Similarly, I recently revisited my 2016 argument that Republicans could have gotten everything they wanted and more by opposing Trump in that year's general election; and even after they blew that opportunity, they blew it again by sticking with Trump post-2016 when they could have done better by dumping him.  The title of that column captures the essence of the argument: "The Long Con versus the Smash-and-Grab: Why Do Republicans Have So Little Finesse?"  They got what they wanted (judges and stroke-the-rich economic policy), but they paid too much for it.
 
Where does the Supreme Court fight fit into this?  The Republicans had every opportunity to appear to take the high road, "doing the right thing" by saying that it was absolutely appropriate to wait until after Election Day to fill the seat.  They could have nominated someone and held hearings, but even that was not necessary.  Then, if they were to lose badly in the elections, they could have said, "We waited until after the election, which is all we promised to do," at which point they would ram through the confirmation during the lame duck session.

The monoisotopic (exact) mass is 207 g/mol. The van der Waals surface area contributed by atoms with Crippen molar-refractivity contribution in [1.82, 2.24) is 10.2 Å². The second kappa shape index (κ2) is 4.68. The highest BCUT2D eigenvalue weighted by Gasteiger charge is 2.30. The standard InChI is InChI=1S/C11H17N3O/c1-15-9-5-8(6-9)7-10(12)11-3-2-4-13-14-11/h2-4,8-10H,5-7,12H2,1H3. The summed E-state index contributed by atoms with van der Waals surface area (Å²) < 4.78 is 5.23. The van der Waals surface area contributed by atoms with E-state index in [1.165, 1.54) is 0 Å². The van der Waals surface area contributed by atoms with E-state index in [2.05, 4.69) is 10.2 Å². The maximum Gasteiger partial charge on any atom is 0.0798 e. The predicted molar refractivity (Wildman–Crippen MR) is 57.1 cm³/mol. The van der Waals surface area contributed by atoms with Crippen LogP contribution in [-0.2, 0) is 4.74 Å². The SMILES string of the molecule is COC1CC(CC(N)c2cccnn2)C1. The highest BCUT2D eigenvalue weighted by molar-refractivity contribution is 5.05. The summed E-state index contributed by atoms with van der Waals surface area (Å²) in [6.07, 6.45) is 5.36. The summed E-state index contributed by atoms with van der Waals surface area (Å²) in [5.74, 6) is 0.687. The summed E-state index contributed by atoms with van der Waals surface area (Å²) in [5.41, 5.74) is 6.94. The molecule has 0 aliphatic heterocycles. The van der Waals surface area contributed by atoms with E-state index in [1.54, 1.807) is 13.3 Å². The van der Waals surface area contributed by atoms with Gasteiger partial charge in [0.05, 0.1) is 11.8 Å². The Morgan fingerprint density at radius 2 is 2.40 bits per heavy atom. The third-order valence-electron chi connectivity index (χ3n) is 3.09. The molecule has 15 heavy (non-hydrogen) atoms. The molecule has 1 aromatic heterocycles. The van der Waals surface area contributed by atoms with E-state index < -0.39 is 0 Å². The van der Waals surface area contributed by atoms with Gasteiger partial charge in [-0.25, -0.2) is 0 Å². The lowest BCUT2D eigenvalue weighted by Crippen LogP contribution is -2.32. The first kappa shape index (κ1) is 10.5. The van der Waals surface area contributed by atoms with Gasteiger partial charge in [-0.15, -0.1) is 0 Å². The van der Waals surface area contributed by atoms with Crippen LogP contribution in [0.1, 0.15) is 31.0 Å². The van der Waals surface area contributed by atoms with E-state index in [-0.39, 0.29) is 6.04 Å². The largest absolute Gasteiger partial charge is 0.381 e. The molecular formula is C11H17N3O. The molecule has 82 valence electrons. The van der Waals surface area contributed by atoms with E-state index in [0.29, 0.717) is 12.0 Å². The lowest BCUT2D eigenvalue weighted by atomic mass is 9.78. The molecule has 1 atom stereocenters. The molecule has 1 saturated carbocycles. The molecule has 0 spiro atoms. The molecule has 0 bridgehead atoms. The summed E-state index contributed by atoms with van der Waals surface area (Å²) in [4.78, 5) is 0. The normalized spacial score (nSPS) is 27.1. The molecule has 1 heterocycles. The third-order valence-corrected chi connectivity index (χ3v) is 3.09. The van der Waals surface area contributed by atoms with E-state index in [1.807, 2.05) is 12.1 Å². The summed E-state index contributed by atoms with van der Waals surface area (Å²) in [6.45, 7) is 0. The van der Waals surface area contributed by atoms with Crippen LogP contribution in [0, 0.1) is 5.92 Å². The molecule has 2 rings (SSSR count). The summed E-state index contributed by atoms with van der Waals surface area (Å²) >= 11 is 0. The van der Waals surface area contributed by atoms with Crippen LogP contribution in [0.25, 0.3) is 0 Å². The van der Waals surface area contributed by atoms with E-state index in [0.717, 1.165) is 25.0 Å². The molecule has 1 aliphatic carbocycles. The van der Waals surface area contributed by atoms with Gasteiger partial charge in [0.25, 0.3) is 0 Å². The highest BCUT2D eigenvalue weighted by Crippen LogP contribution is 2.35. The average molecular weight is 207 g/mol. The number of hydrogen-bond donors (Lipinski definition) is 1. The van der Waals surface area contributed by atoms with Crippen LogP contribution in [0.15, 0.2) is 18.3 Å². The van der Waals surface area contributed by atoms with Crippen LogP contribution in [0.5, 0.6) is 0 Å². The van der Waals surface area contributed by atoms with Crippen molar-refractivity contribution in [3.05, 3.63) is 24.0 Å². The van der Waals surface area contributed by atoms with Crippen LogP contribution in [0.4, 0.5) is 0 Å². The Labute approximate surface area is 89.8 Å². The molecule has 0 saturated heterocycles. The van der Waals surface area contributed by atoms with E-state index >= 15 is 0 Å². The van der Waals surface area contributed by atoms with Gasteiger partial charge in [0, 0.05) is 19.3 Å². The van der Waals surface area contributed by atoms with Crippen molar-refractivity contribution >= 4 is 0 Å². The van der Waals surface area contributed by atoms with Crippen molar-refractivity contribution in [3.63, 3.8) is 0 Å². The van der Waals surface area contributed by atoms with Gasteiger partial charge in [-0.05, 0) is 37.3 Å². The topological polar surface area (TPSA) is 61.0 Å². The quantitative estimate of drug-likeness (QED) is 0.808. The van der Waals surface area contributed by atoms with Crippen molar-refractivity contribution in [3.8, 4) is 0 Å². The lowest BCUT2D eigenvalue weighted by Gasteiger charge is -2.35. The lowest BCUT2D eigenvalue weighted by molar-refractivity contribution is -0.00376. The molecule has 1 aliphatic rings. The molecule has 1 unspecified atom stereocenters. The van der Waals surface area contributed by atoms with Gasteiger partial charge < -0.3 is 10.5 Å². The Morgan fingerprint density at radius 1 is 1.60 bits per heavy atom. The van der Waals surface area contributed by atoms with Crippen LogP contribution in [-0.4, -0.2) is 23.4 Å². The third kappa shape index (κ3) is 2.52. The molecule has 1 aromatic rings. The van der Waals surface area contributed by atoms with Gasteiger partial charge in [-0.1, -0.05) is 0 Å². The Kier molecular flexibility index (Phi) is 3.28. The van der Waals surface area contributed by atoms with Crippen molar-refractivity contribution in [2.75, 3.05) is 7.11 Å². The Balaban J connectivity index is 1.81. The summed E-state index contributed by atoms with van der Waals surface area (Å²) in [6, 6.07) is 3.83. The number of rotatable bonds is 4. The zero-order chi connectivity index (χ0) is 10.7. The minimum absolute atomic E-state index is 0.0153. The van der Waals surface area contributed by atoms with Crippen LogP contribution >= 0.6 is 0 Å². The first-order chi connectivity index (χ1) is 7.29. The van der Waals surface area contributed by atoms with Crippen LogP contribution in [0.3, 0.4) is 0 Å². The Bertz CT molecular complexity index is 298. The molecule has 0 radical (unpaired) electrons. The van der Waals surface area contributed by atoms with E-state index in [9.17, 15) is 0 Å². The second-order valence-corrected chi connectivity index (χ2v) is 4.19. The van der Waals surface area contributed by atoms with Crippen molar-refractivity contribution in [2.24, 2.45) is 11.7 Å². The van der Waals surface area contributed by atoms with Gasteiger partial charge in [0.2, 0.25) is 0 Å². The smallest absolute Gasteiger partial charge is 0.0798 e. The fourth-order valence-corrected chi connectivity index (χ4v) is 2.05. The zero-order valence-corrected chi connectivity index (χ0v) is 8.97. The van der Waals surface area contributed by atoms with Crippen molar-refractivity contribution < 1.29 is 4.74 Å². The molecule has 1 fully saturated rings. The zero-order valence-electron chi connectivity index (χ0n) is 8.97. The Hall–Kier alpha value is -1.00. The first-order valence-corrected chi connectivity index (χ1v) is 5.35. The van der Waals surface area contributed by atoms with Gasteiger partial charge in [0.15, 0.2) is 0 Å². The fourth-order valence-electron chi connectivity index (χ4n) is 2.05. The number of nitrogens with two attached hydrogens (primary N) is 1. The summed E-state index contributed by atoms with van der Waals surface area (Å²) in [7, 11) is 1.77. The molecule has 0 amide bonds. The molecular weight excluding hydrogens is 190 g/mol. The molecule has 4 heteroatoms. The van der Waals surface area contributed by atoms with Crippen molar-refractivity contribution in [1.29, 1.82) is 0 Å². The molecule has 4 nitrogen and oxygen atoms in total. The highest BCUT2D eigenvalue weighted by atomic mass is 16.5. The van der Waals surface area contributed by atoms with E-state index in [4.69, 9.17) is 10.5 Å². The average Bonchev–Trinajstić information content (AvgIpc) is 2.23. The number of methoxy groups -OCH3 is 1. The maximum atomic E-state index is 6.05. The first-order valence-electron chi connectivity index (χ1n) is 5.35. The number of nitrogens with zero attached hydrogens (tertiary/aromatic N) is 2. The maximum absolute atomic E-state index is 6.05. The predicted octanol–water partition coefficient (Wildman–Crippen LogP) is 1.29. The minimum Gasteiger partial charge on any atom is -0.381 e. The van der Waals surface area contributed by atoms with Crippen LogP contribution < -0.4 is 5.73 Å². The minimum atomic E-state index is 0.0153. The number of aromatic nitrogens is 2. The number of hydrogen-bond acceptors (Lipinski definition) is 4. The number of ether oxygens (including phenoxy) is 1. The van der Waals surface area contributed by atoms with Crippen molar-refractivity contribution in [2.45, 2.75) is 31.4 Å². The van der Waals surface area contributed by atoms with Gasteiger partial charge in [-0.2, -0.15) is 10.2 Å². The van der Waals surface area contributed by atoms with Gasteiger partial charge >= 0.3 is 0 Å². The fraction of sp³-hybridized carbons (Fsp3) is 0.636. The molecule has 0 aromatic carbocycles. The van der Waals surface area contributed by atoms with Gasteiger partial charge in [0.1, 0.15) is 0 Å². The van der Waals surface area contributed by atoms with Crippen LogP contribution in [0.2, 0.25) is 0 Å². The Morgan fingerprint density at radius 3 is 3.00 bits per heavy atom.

Would anyone have thought to ask them about that in advance?  Sure, but they are very good at not answering questions.  The larger point is that they played this all wrong by putting the Supreme Court and the Affordable Care Act front and center in the final weeks of the election.

I cannot imagine a single Trump-inclined voter who would have lost enthusiasm upon being told that the vote would not happen before the election.  They all believe that Trump and the Republicans are hugely popular, so there is no risk in their minds.  But even if they perceived some risk, they were going to turn out and vote for Trump no matter what.  By contrast, there are (shockingly) still people who hate Trump but who might not vote in this election.  The Republicans thus put Trump and their own Senate colleagues in an unnecessarily harsh light that almost surely cost them net votes.

The only other explanation that could make sense of any of these decisions is contained in a guest column by Jed Stiglitz this past June.  There, Stiglitz argued that the whole point of Trump’s lawyers making laughably bad arguments in legal proceedings is to "break the courts," that is, to see just how many barriers can be broken in the process of discrediting the courts as an institution.

Similarly, Republicans' self-damaging embrace of Trump and their gratuitous rushing through of a Supreme Court confirmation were bad ideas for the sake of bad ideas.  We can do stupid stuff whenever we want, so just watch us!  They are not doing it in spite of the stupidity but because they want to prove something.  Without the smash-and-grab stupidity, they could not make their point so effectively.  Similarly with the Washington Football Team.  Trump's tax claims, by contrast, are not strategically stupid.  They are just stupid.